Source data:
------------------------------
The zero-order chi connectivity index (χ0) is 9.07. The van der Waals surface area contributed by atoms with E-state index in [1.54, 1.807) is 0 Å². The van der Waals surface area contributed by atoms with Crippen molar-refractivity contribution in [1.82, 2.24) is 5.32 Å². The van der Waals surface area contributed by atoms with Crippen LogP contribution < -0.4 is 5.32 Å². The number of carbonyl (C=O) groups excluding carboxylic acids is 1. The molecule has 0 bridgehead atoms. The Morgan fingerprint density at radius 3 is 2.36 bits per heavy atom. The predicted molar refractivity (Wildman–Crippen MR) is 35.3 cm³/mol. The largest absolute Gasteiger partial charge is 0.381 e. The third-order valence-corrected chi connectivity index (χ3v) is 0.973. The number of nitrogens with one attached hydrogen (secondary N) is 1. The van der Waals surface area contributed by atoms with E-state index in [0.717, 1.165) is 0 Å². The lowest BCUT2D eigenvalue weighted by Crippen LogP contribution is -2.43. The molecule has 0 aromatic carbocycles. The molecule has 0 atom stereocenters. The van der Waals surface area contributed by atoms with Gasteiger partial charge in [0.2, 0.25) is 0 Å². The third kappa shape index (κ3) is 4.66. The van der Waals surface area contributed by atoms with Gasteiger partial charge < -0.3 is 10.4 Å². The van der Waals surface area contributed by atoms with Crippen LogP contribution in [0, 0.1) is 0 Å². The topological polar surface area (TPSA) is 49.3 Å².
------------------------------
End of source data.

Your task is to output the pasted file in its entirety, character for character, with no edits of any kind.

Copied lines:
The zero-order chi connectivity index (χ0) is 9.07. The van der Waals surface area contributed by atoms with E-state index in [1.54, 1.807) is 0 Å². The van der Waals surface area contributed by atoms with Crippen molar-refractivity contribution in [1.82, 2.24) is 5.32 Å². The van der Waals surface area contributed by atoms with Crippen LogP contribution < -0.4 is 5.32 Å². The number of carbonyl (C=O) groups excluding carboxylic acids is 1. The molecule has 0 bridgehead atoms. The Morgan fingerprint density at radius 3 is 2.36 bits per heavy atom. The predicted molar refractivity (Wildman–Crippen MR) is 35.3 cm³/mol. The largest absolute Gasteiger partial charge is 0.381 e. The third-order valence-corrected chi connectivity index (χ3v) is 0.973. The number of nitrogens with one attached hydrogen (secondary N) is 1. The van der Waals surface area contributed by atoms with E-state index in [0.717, 1.165) is 0 Å². The lowest BCUT2D eigenvalue weighted by Crippen LogP contribution is -2.43. The molecule has 0 aromatic carbocycles. The molecule has 0 atom stereocenters. The van der Waals surface area contributed by atoms with Gasteiger partial charge in [0.2, 0.25) is 0 Å². The third kappa shape index (κ3) is 4.66. The van der Waals surface area contributed by atoms with Gasteiger partial charge < -0.3 is 10.4 Å². The van der Waals surface area contributed by atoms with Crippen LogP contribution in [0, 0.1) is 0 Å². The topological polar surface area (TPSA) is 49.3 Å².